Courage has been my word for 2013. I can’t remember the signs that told me this would be my word, but I do remember that I didn’t want it. It wasn’t glamorous enough. Probably in thinking I didn’t want the word, I realized I needed to embrace it.
People rarely, if ever, admit to their own courage. I think that’s because they don’t recognize it. I thought I’d invite a few people who are much better with words than I am to write about various aspects of courage.
My first post is from author G. Neri. His most recent book is Ghetto Cowboy. Hello, I’m Johnny Cash comes out in September ’14 and his next YA novel, Knockout Games will emerge in August ’14.
This was Greg’s prompt:
In your research of Johnny Cash, where did you find he exemplified courage in his life? Was it as much in his day to day life as it was in the larger ways that helped him maintain his career? How were you able to relate his courage in your writing? On a completely different note, how did you find the courage to write a story that most would not expect you to write?
Courage. Now there’s a word. And when it comes to Johnny Cash, he had more than most. Though I don’t think he would see it that way and I certainly don’t think it took any courage on my part to write about him. It was one of the first things I ever really attempted to write, back in 2003. It just took 10 years to realize his truth and see it come to life. But his story was unforgettable and inspiring to me in deeply profound ways. Not only for his music (particularly, the last decade) but more for the way he wrote about his childhood growing up in cotton country. From the poverty of the Great Depression to the hope of the New Deal, to overcoming the tragic death of his closest brother and the solace he found in music—it was all incredibly intimate as if he was talking straight to me, revealing his innermost secrets.
Courage? He found courage in his family and how they gritted it out when many gave up. He found courage in his brother Jack , who was wise beyond his years and sacrificed (and died) for a few dollars so his siblings could eat. He found courage in a crippled boy who was shunned by most but could play guitar like no other. He found courage in God. He found courage in the songs he listened to and the lonesome tales that they weaved. Then he gathered that courage and spread it far and wide when he gave voice to millions who had no voice: the working poor, veterans, prisoners, native Americans, the disenchanted, the forgotten ones. He gave them courage by telling their stories and letting America know what was going on in the heartland. He did it with grace and humor and plenty of attitude, just in case you weren’t paying attention.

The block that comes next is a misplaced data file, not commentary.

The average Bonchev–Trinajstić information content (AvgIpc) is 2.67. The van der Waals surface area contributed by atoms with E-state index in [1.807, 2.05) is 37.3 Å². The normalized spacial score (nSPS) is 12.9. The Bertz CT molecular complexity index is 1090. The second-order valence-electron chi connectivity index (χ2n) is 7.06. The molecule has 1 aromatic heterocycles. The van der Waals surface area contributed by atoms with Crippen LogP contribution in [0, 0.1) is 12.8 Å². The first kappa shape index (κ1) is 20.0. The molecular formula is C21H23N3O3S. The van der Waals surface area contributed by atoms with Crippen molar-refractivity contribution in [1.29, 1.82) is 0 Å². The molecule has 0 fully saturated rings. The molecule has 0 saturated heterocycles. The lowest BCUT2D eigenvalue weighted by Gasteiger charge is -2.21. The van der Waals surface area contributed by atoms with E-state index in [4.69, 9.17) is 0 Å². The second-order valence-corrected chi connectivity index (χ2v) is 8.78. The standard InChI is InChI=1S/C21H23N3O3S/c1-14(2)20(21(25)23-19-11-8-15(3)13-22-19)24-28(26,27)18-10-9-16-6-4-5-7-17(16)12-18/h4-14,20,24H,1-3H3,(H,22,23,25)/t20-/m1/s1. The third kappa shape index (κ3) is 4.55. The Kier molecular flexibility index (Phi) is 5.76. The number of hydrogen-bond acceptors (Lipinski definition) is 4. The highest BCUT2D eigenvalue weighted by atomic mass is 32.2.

Johnny Cash lived the American Dream because he was American in every way: bigger than life, honest, funny, flawed, devout, a sinner, cavalier, a deep thinker, rich and poor. His life mirrored the complex history of the 20th century and he actually lived many of its most vital moments. What he took away from those times and how he viewed the shifts in the American psyche forged a resilient mind that turned him into a true maverick. To this day, his example inspires the way I approach my own art: from the gut, always walking the line.
His story might seem unexpected in my oeuvre but it fits perfectly from my point of view. All my stories concern outsiders, people who are misunderstood, maligned, cast out, who have to fight back to make their own way through the jungles of life. That is Johnny Cash in a nutshell. That is Yummy and Cole and Marcus and Logan and Erica and all the characters I write about. Johnny’s life may be a million miles from my own but we all share a universal struggle to have our voices heard and our stories told as only we can. Johnny Cash had a voice for the ages and he spoke out and sang to the end. He gave me the courage of conviction.
G. Neri is the Coretta Scott King honor-winning author of Yummy: the Last Days of a Southside Shorty and the recipient of the Lee Bennett Hopkins Promising Poet Award for his free verse novella, Chess Rumble. His novels include Surf Mules and the Horace Mann Upstander Award-winning Ghetto Cowboy. His work has been honored by the Museum of Tolerance and the Simon Wiesenthal Center, Antioch University, the International Reading Association, the American Library Association, the Junior Library Guild and the National Council for Teachers of English. Neri has been a filmmaker, animator, teacher and digital media producer. He currently writes full-time and lives on the Gulf Coast of Florida with his wife and daughter. source